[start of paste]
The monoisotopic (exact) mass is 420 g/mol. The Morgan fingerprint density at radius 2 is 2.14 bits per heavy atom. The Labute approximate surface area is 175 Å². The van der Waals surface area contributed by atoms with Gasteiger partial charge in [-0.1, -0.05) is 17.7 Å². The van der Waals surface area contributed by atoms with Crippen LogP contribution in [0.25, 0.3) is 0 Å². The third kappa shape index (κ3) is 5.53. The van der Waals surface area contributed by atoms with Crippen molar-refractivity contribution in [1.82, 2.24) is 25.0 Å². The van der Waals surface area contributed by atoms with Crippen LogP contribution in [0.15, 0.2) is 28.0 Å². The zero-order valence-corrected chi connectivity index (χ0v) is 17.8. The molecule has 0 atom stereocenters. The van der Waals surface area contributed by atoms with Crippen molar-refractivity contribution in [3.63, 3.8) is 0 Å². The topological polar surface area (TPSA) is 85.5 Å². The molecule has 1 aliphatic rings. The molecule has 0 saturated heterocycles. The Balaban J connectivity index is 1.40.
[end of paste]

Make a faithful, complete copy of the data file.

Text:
The monoisotopic (exact) mass is 420 g/mol. The Morgan fingerprint density at radius 2 is 2.14 bits per heavy atom. The Labute approximate surface area is 175 Å². The van der Waals surface area contributed by atoms with Gasteiger partial charge in [-0.1, -0.05) is 17.7 Å². The van der Waals surface area contributed by atoms with Crippen LogP contribution in [0.25, 0.3) is 0 Å². The third kappa shape index (κ3) is 5.53. The van der Waals surface area contributed by atoms with Crippen molar-refractivity contribution in [1.82, 2.24) is 25.0 Å². The van der Waals surface area contributed by atoms with Crippen LogP contribution in [0.15, 0.2) is 28.0 Å². The zero-order valence-corrected chi connectivity index (χ0v) is 17.8. The molecule has 0 atom stereocenters. The van der Waals surface area contributed by atoms with Crippen molar-refractivity contribution in [3.63, 3.8) is 0 Å². The topological polar surface area (TPSA) is 85.5 Å². The molecule has 1 aliphatic rings. The molecule has 0 saturated heterocycles. The Balaban J connectivity index is 1.40.